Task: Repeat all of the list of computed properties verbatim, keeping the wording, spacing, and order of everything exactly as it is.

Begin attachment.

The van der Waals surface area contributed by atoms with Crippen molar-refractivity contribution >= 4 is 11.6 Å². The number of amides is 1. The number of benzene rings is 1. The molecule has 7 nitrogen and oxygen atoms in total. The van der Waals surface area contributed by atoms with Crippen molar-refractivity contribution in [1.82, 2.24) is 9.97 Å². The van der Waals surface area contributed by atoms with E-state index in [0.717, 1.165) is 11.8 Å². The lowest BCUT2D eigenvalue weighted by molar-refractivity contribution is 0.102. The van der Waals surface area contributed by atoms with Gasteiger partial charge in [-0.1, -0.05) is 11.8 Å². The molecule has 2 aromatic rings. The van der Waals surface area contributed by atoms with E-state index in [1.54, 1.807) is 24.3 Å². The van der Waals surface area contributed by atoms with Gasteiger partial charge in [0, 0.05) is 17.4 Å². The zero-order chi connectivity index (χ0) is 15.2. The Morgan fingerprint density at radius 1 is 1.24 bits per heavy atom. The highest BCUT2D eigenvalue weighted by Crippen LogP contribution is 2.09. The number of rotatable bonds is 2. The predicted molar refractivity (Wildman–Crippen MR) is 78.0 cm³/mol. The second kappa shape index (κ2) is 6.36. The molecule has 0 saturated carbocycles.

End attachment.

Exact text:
The van der Waals surface area contributed by atoms with Crippen molar-refractivity contribution >= 4 is 11.6 Å². The number of amides is 1. The number of benzene rings is 1. The molecule has 7 nitrogen and oxygen atoms in total. The van der Waals surface area contributed by atoms with Crippen molar-refractivity contribution in [1.82, 2.24) is 9.97 Å². The van der Waals surface area contributed by atoms with E-state index in [0.717, 1.165) is 11.8 Å². The lowest BCUT2D eigenvalue weighted by molar-refractivity contribution is 0.102. The van der Waals surface area contributed by atoms with Gasteiger partial charge in [-0.1, -0.05) is 11.8 Å². The molecule has 2 aromatic rings. The van der Waals surface area contributed by atoms with E-state index in [1.54, 1.807) is 24.3 Å². The van der Waals surface area contributed by atoms with Gasteiger partial charge in [0, 0.05) is 17.4 Å². The zero-order chi connectivity index (χ0) is 15.2. The Morgan fingerprint density at radius 1 is 1.24 bits per heavy atom. The highest BCUT2D eigenvalue weighted by Crippen LogP contribution is 2.09. The number of rotatable bonds is 2. The predicted molar refractivity (Wildman–Crippen MR) is 78.0 cm³/mol. The second kappa shape index (κ2) is 6.36. The molecule has 0 saturated carbocycles.